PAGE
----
CPT invariance is the hypothesis that the fundamental laws of physics do not change under the combined operation of charge conjugation (C), parity reversal (P), and time reversal (T). It is most often invoked in the context of particle physics. Unlike parity invariance and CP invariance before it, CPT has been proven to be an exact symmetry of nature under a very general set of conditions.

Intuitively, the universe seems like it should be invariant under parity reversal, which is the operation of replacing everything with its mirror image; left becomes right, up becomes down, and so on. However, it was discovered in the 1950's that this symmetry is actually violated completely in processes mediated by the weak nuclear force. Most notably, neutrinos are only made with left-handed spin1, despite that the mirror image of a left-handed particle is a right-handed particle. So particle physicists were sent in search of a new fundamental symmetry of nature, because these things are just too useful a handle on the catalogue of allowed and forbidden processes involving fundamental particles.

The next choice that we made was CP symmetry, the operation of parity reversal followed by charge conjugation: a swap of all particles for their corresponding antiparticles. In effect, what this is saying is that we think the 'true' mirror-image of a left-handed electron is not a right-handed electron but rather a right-handed positron. Initially this appeared to be an exact symmetry, but precision experiments on kaons in 1964 by Cronin and Fitch showed a small violation of CP symmetry.

In the 1970's the Standard Model of particle physics was formulated, based on the remarkable if difficult building block of quantum field theory. One component of the Standard Model is the CPT theorem, which proves that any quantum field theory meeting a set of three very general requirements must be invariant under the combined operation of CPT. These requirements are that the field theory obey special relativity (Lorentz invariance), that the field's behavior at a given point only depends on its state at and adjacent to that point and not on its state anywhere else (locality), and that the energy of the system is physically observable without ambiguity (Hermitian Hamiltonian). All of these are bedrock assumptions of most, if not all, of modern physics.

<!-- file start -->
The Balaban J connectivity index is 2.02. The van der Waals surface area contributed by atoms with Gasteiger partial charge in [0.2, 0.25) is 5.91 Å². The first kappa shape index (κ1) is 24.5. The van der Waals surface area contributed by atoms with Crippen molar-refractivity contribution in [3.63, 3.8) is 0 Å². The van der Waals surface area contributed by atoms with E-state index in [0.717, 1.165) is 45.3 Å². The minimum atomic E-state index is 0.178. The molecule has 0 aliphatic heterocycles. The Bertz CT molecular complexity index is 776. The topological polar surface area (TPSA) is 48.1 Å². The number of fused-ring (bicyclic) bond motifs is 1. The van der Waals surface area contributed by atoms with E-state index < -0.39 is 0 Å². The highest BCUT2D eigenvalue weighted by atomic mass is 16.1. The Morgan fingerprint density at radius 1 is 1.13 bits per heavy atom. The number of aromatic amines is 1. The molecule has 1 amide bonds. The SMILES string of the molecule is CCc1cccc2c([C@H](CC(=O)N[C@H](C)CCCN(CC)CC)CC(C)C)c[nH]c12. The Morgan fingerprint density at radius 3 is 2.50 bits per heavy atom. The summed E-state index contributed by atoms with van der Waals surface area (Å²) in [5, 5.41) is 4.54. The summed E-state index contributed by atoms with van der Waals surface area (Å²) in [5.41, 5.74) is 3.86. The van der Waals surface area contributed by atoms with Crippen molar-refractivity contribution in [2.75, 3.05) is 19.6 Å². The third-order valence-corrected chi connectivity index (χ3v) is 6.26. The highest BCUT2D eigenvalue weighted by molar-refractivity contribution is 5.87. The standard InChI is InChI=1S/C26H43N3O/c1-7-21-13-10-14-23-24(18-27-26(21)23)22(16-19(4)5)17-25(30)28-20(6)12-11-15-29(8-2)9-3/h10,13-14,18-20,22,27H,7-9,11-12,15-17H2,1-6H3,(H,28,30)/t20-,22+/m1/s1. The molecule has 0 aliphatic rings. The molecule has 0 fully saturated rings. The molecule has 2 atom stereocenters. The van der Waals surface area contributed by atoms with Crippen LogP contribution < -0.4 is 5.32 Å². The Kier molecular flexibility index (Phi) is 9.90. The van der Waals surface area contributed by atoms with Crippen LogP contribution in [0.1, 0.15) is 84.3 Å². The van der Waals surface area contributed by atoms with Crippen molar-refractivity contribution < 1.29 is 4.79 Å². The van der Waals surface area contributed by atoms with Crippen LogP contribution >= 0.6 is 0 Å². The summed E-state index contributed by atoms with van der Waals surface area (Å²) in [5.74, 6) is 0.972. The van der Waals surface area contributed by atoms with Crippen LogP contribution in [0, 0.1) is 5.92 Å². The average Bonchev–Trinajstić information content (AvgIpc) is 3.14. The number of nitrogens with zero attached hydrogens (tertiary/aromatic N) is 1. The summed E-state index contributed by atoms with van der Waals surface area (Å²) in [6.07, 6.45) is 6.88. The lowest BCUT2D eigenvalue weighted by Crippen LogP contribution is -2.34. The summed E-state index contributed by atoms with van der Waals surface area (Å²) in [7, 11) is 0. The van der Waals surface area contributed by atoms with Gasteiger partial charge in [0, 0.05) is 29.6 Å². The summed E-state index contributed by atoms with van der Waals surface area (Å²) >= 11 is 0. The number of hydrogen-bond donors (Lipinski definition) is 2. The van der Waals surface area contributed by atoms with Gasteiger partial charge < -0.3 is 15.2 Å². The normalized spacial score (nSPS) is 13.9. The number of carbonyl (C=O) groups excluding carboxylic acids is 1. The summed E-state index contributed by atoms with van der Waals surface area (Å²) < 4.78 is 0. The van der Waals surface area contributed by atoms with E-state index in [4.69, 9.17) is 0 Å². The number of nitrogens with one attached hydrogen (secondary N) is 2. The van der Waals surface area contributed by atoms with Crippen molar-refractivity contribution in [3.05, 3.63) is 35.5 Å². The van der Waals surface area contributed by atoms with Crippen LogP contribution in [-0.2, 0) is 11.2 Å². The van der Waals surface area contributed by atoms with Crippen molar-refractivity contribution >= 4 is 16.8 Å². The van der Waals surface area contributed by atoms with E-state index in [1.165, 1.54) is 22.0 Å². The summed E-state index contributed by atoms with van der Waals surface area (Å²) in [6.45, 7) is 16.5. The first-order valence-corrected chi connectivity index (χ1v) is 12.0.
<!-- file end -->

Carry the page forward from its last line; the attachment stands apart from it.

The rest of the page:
Naturally, this grandiose prediction inspired several experimental tests. These tests are ongoing, but CPT invariance is remarkably difficult to test. The most promising test being considered presently concerns the structure of antimatter atoms. Since an atom is a stable bound state, it is trivially invariant under time reversal, and CP transformation of a matter atom provides an anti-atom. Thus the structure of an anti-hydrogen atom should be exactly the same as that of a hydrogen atom if CPT is an exact symmetry.

An indirect lever on the possibility of CPT violation is the observation of time reversal violation. Since CP violation is a known part of the Standard Model, for CPT to hold there must be a corresponding violation of T symmetry to cancel it out. Time reversal is the most difficult of the three discrete symmetries to test; unlike parity and charge conjugation it is not within our power to directly reverse the situation. Nevertheless, there are situations where an effective time reversal may be performed in the theory with a measurable consequence.

One important example of this kind of observable is the electric dipole moment of an elementary particle, or even a nucleus. If an electron, say, were to have a permanent electric dipole moment, it would have no direction to follow except the direction of its magnetic dipole moment, either parallel to it or anti-parallel. However, under time reversal an electric dipole moment is unchanged, whereas a magnetic dipole moment reverses its direction. Clearly the two cases are distinguishable if the electric dipole moment is nonzero, hence an observation of a nonzero electric dipole moment is most likely an observation of time reversal violation. This measurement is complicated, though, by the ability of compound objects like nuclei and atoms to form temporary electric dipoles when exposed to an electric field.

CPT invariance is an important topic in modern-day particle physics. Were it shown to not occur, 'all hell would break loose' in the world of fundamental particle theory, with one or more of the fundamental assumptions of the theories necessarily invalid. Nevertheless, the form of CPT violation would suggest the direction a new theory would take, and although it would be disruptive, CPT violation would open the door to a vast new area of unexplored subatomic physics.

1: We define the handedness (or helicity) of a particle by the hand whose fingers curl in the direction of the spin while the thumb points in the direction of motion.
Sources include my undergraduate and graduate particle physics courses, conversations with my thesis supervisor, David Griffiths's text Introduction to Elementary Particles, and the Wikipedia article CPT Theorem.
This writeup is copyright 2006 D.G. Roberge and is released under the Creative Commons Attribution-NoDerivs-NonCommercial licence. Details can be found at http://creativecommons.org/licenses/by-nd-nc/2.0/ .

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